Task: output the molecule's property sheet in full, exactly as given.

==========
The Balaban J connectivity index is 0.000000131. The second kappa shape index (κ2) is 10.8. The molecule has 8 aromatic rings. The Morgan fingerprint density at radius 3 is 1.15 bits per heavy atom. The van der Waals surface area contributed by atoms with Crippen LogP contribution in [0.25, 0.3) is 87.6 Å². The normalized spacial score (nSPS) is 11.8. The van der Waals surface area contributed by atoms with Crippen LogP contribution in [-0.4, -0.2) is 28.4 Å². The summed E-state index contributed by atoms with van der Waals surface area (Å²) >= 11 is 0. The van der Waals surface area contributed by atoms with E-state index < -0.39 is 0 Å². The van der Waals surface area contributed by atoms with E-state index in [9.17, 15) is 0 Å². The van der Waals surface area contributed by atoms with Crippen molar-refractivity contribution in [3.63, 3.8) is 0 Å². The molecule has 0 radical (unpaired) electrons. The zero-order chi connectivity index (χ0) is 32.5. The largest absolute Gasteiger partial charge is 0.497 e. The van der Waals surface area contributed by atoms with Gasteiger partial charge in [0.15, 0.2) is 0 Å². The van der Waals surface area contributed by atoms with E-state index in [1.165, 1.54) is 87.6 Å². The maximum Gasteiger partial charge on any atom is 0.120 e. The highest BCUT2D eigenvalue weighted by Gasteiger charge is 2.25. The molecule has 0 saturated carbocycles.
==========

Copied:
The Balaban J connectivity index is 0.000000131. The second kappa shape index (κ2) is 10.8. The molecule has 8 aromatic rings. The Morgan fingerprint density at radius 3 is 1.15 bits per heavy atom. The van der Waals surface area contributed by atoms with Crippen LogP contribution in [0.25, 0.3) is 87.6 Å². The normalized spacial score (nSPS) is 11.8. The van der Waals surface area contributed by atoms with Crippen LogP contribution in [-0.4, -0.2) is 28.4 Å². The summed E-state index contributed by atoms with van der Waals surface area (Å²) >= 11 is 0. The van der Waals surface area contributed by atoms with E-state index < -0.39 is 0 Å². The van der Waals surface area contributed by atoms with E-state index in [9.17, 15) is 0 Å². The van der Waals surface area contributed by atoms with Crippen molar-refractivity contribution in [3.63, 3.8) is 0 Å². The molecule has 0 radical (unpaired) electrons. The zero-order chi connectivity index (χ0) is 32.5. The largest absolute Gasteiger partial charge is 0.497 e. The van der Waals surface area contributed by atoms with Gasteiger partial charge in [0.15, 0.2) is 0 Å². The van der Waals surface area contributed by atoms with E-state index in [1.165, 1.54) is 87.6 Å². The maximum Gasteiger partial charge on any atom is 0.120 e. The highest BCUT2D eigenvalue weighted by Gasteiger charge is 2.25. The molecule has 0 saturated carbocycles.